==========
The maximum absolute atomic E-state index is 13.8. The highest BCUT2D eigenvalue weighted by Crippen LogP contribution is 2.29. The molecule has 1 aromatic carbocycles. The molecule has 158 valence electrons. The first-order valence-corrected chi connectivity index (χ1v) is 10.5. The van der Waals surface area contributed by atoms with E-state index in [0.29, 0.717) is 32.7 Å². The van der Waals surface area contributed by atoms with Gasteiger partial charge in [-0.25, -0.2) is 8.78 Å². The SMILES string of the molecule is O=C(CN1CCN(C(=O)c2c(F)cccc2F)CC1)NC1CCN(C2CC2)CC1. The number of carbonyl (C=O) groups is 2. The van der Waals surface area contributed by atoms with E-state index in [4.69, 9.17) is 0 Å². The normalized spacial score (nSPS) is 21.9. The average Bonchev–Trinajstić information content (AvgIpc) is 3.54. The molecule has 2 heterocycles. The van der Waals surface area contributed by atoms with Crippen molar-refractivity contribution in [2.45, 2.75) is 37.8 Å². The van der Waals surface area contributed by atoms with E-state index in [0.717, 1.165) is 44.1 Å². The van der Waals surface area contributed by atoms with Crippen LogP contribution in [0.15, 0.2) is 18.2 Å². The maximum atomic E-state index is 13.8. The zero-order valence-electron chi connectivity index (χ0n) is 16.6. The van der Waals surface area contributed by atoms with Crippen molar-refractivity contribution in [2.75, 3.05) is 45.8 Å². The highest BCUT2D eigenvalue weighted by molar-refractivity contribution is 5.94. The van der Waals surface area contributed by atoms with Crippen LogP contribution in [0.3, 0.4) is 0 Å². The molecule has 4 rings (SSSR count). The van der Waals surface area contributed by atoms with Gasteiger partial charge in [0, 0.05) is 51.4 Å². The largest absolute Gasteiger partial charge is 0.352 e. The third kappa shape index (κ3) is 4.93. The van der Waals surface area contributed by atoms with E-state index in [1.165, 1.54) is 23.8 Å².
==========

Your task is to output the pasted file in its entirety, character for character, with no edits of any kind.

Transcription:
The maximum absolute atomic E-state index is 13.8. The highest BCUT2D eigenvalue weighted by Crippen LogP contribution is 2.29. The molecule has 1 aromatic carbocycles. The molecule has 158 valence electrons. The first-order valence-corrected chi connectivity index (χ1v) is 10.5. The van der Waals surface area contributed by atoms with E-state index in [0.29, 0.717) is 32.7 Å². The van der Waals surface area contributed by atoms with Gasteiger partial charge in [-0.25, -0.2) is 8.78 Å². The SMILES string of the molecule is O=C(CN1CCN(C(=O)c2c(F)cccc2F)CC1)NC1CCN(C2CC2)CC1. The number of carbonyl (C=O) groups is 2. The van der Waals surface area contributed by atoms with E-state index in [4.69, 9.17) is 0 Å². The normalized spacial score (nSPS) is 21.9. The average Bonchev–Trinajstić information content (AvgIpc) is 3.54. The molecule has 2 heterocycles. The van der Waals surface area contributed by atoms with Crippen molar-refractivity contribution in [2.45, 2.75) is 37.8 Å². The van der Waals surface area contributed by atoms with E-state index in [0.717, 1.165) is 44.1 Å². The van der Waals surface area contributed by atoms with Crippen LogP contribution in [0.15, 0.2) is 18.2 Å². The maximum atomic E-state index is 13.8. The zero-order valence-electron chi connectivity index (χ0n) is 16.6. The van der Waals surface area contributed by atoms with Crippen molar-refractivity contribution in [2.75, 3.05) is 45.8 Å². The highest BCUT2D eigenvalue weighted by molar-refractivity contribution is 5.94. The van der Waals surface area contributed by atoms with Crippen LogP contribution in [0.3, 0.4) is 0 Å². The molecule has 4 rings (SSSR count). The van der Waals surface area contributed by atoms with Gasteiger partial charge in [0, 0.05) is 51.4 Å². The largest absolute Gasteiger partial charge is 0.352 e. The third kappa shape index (κ3) is 4.93. The van der Waals surface area contributed by atoms with E-state index in [1.165, 1.54) is 23.8 Å².